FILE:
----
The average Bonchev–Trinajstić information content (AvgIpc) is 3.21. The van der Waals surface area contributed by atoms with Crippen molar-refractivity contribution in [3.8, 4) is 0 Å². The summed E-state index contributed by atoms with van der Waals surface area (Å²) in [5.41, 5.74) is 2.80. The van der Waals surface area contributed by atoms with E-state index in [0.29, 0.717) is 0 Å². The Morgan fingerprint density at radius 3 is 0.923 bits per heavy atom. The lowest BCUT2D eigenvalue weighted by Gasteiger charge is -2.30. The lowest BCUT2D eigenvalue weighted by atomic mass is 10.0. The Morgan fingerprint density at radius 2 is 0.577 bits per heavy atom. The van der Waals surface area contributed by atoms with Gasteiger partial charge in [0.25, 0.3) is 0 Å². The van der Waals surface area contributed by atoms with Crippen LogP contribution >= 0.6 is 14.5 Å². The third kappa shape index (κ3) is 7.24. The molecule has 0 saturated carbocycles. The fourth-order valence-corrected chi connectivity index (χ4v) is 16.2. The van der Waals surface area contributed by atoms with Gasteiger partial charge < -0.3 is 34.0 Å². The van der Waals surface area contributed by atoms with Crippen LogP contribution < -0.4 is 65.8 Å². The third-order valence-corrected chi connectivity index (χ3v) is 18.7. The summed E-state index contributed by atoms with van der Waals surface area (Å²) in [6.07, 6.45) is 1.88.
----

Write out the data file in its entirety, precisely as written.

The average Bonchev–Trinajstić information content (AvgIpc) is 3.21. The van der Waals surface area contributed by atoms with Crippen molar-refractivity contribution in [3.8, 4) is 0 Å². The summed E-state index contributed by atoms with van der Waals surface area (Å²) in [5.41, 5.74) is 2.80. The van der Waals surface area contributed by atoms with E-state index in [0.29, 0.717) is 0 Å². The Morgan fingerprint density at radius 3 is 0.923 bits per heavy atom. The lowest BCUT2D eigenvalue weighted by Gasteiger charge is -2.30. The lowest BCUT2D eigenvalue weighted by atomic mass is 10.0. The Morgan fingerprint density at radius 2 is 0.577 bits per heavy atom. The van der Waals surface area contributed by atoms with Gasteiger partial charge in [0.25, 0.3) is 0 Å². The van der Waals surface area contributed by atoms with Crippen LogP contribution >= 0.6 is 14.5 Å². The third kappa shape index (κ3) is 7.24. The molecule has 0 saturated carbocycles. The fourth-order valence-corrected chi connectivity index (χ4v) is 16.2. The van der Waals surface area contributed by atoms with Gasteiger partial charge < -0.3 is 34.0 Å². The van der Waals surface area contributed by atoms with Crippen LogP contribution < -0.4 is 65.8 Å². The third-order valence-corrected chi connectivity index (χ3v) is 18.7. The summed E-state index contributed by atoms with van der Waals surface area (Å²) in [6.07, 6.45) is 1.88.